- Stella’s denial of reality at the play’s end shows that she has more in common with her sister than she thinks.
- She is very dependent on her Husband (sexually and financially)
- If she were to believe the accusations of Blanche's rape, then that would mean turning against Stanley, which is not possible for her.
- she is quiet, reserved and does noticeably mind that Blanche treats her like a child and "blessed baby", it is no of importance to her because it doesn't revolve around Stanley, the only thing that matters.
- She is deeply in love with her husband, and this love is the corner stone of her existence
- Yet also she cares deeply fore her family: she is distressed when she hears of the loss of Belle Reve, she weeps when Blanche accuses her of indifference to the fate of her family; and she weeps bitterly when Blanche is taken to the mental hospital.
- Stella is likely to carry this as a burden of guilt, as a price to be paid for the preservation of her marriage.
Describe Stellas relationship with Stanley
- Robust and Sexual
- Stella’s union with Stanley is both animal and spiritual, violent but renewing.
Who is Stanley and specific character traits
- The husband of Stella.
- Polish-American immigrant
- Stanley is the epitome of vital force. He is loyal to his friends, passionate to his wife, and heartlessly cruel to Blanche.
- With his Polish ancestry, he represents the new, heterogeneous America.
- He dislikes the idea of a class system and wishes to destroy Blanche’s social pretensions.
!!- He expresses his hostility to Blanche through sexual domination, the only way he feels powerful.
- Around thirty years of age, Stanley, who fought in World War II, now works as an auto-parts salesman.
- Practicality is his forte, and he has no patience for Blanche’s distortions of the truth.
- He lacks ideals and imagination.
- He beats his wife and rapes his sister-in-law. Horrifyingly, he shows no remorse.
- Has a power issue because he feels threatened by Stella.
- Insecure because his wife comes from different (higher) class (she comes from a noble large family).
- His intense masculinity, his awareness of his sexual magnetism, his pride from his ability to attract and satisfy women are the core of his personality.
- His ungrammatical and colloquial speech betrays his LACK OF EDUCATION.
Who is Mitch and specific character traits
- Stanley’s army friend, coworker, and poker buddy.
- Likes Blanche until he finds out that she lied to him about her sordid past.
- Is around thirty years of age.
- Mitch is more sensitive and more gentlemanly than Stanley and his other friends, perhaps because he lives with his mother, who is slowly dying.
- Blanche and Mitch are an unlikely match: Mitch doesn’t fit the bill of the chivalric hero, the man Blanche dreams will come to rescue her. Nevertheless, they bond over their lost loves.
- Mitch's interest in Blanche encourages Stanley to think of her as sexually desirable.
- Stanley needs his admiration and respect, which is why he feels jealous about Blanche and Mitch - his masculine position is threatened.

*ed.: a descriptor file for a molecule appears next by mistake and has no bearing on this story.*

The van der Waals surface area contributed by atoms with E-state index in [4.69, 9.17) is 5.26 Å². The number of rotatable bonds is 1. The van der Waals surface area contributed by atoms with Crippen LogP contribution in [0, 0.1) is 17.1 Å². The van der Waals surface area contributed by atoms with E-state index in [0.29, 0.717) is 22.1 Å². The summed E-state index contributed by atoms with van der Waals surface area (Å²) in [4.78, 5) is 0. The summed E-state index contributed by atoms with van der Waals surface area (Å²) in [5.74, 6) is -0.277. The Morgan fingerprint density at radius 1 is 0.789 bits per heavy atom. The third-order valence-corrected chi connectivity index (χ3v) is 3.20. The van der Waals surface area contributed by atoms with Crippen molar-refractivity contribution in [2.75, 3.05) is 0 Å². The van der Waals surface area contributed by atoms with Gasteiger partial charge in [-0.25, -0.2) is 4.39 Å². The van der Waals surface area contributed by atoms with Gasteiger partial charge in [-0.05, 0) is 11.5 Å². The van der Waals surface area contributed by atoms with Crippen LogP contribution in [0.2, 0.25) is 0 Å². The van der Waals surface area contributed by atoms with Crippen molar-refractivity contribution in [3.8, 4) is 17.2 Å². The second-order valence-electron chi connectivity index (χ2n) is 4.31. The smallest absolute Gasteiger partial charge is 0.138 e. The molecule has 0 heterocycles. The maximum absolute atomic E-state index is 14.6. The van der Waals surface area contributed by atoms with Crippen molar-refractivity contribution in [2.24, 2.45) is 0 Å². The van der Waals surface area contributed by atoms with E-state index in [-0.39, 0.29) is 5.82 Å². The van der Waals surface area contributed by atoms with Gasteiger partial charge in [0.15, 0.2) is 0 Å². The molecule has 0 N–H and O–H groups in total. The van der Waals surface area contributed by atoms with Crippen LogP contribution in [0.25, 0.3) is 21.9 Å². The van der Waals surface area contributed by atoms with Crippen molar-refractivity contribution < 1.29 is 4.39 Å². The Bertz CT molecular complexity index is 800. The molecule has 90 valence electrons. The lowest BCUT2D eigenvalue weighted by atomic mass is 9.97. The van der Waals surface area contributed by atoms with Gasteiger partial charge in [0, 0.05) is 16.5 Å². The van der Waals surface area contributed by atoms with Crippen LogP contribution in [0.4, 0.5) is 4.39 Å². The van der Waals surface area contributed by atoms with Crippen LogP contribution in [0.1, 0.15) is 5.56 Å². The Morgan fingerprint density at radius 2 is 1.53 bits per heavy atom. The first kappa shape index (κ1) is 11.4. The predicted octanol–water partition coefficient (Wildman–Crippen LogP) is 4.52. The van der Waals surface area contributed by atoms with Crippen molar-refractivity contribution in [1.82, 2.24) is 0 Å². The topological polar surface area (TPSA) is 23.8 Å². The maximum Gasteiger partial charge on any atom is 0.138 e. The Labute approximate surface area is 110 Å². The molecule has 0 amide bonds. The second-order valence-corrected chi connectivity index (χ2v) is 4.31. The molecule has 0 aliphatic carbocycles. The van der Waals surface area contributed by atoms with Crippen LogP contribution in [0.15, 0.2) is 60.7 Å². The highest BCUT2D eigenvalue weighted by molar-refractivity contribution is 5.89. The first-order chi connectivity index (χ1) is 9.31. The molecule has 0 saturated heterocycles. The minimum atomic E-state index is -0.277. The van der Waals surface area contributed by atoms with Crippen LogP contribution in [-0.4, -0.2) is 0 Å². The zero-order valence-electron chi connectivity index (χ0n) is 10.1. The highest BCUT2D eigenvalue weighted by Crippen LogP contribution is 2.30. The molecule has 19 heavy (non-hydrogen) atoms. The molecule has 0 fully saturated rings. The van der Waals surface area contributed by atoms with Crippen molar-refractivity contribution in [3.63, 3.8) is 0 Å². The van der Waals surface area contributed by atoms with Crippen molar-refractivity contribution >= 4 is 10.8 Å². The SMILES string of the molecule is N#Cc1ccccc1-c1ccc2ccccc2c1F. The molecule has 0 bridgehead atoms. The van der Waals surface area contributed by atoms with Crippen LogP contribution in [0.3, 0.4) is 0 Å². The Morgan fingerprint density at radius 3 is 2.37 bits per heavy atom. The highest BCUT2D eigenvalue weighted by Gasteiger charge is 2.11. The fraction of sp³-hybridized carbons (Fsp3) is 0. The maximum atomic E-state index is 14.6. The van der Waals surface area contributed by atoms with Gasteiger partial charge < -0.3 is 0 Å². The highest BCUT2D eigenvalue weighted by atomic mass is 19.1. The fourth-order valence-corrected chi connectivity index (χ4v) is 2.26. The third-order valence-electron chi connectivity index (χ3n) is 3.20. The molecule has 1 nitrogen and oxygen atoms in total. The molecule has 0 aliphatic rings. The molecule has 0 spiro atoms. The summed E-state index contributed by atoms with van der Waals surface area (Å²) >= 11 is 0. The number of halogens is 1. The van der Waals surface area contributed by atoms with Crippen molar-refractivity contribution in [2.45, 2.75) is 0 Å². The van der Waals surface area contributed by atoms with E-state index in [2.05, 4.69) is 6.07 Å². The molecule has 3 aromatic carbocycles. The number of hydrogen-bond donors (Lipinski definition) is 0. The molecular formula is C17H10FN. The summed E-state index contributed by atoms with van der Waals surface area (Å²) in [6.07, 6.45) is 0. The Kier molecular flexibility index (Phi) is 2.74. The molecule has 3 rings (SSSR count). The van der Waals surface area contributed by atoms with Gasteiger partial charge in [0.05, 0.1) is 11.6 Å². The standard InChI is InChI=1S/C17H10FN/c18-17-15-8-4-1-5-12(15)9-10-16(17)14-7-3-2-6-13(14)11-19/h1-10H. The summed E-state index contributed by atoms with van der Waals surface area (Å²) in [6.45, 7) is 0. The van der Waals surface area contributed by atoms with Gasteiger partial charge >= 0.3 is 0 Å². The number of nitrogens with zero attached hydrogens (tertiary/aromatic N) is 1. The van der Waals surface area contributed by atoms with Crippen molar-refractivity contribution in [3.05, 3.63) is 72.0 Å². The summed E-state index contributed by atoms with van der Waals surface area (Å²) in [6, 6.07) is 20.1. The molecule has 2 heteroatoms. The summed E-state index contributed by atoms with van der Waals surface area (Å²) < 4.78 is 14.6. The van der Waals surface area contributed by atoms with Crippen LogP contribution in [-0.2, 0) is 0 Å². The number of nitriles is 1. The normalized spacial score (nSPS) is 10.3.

Who is Eunice and specific character traits
- Stella’s friend, upstairs neighbor, and landlady.
- Eunice and her husband, Steve, represent the low-class, carnal life that Stella has chosen for herself in New Orleans.
- Like Stella, Eunice accepts her husband’s affections despite his physical abuse of her.
What did Allen's death mark for Blanche
Allan’s death, which marked the end of Blanche’s sexual innocence, has haunted her ever since. (Polka song in her head, which always ends with the bang of the gun)
What is significant about the Stage directions in Streetcar in comparison to Doll's House
Are very subjective and include a certain sense of emotions and are very visual.
This is more common for a novel rather than a play. However in a play such as Dolls house, the stage directions are simply descriptive and factual of the physical surrounding.
Symbols in Streetcar (Simple list)
0) Streetcar - the fate is destined by desire
1) Shadows and Cries
2) The Varsouviana Polka
3) “It’s Only a Paper Moon”
5) endless baths - to wash of guilt
6) musical themes - provide a local color but more importantly mark the change of mood, convey a menace, and underline a tragic development
!!7) Stanley - as new America of the immigrants - urban, egalitarian, ruthless, vibrantly alive
!!8) Blanche - the decadent old plantation culture rooted in the slavery system
Shadows and Cries (Symbolic meaning)
As Blanche and Stanley begin to fight in Scene Ten (rape), various oddly shaped shadows begin to appear on the wall behind her.
Discordant noises and jungle cries also occur as Blanche begins to descend into madness. All of these effects combine to dramatize Blanche’s final breakdown and departure from reality in the face of Stanley’s physical threat.
When she loses her sanity in her final struggle against Stanley, Blanche retreats entirely into her own world. Whereas she originally colors her perception of reality according to her wishes, at this point in the play she ignores reality completely.
The Varsouviana Polka (Symbolic meaning)
The Varsouviana is the polka tune to which Blanche and her young husband, Allen Grey, were dancing when she last saw him alive.
The polka music plays at various points in A Streetcar Named Desire, when Blanche is feeling remorse for Allen’s death as it ends with the gun shot.
The polka and the moment it evokes represent Blanche’s loss of innocence. The suicide of the young husband Blanche loved dearly was the event that triggered her mental decline. Since then, Blanche hears the Varsouviana whenever she panics and loses her grip on reality.
The audience can hear the polka but the other actors hear nothing, which amplifies her ISOLATION and the problems that never reach another person outside herself.
“It’s Only a Paper Moon” (Symbolic meaning)
Blanche sings this while she bathes.
The song’s lyrics describe the way love turns the world into a “phony” fantasy. The speaker in the song says that if both lovers believe in their imagined reality, then it’s no longer “make-believe.”
These lyrics sum up Blanche’s approach to life. She believes that her fibbing is only her means of enjoying a better way of life and is therefore essentially harmless.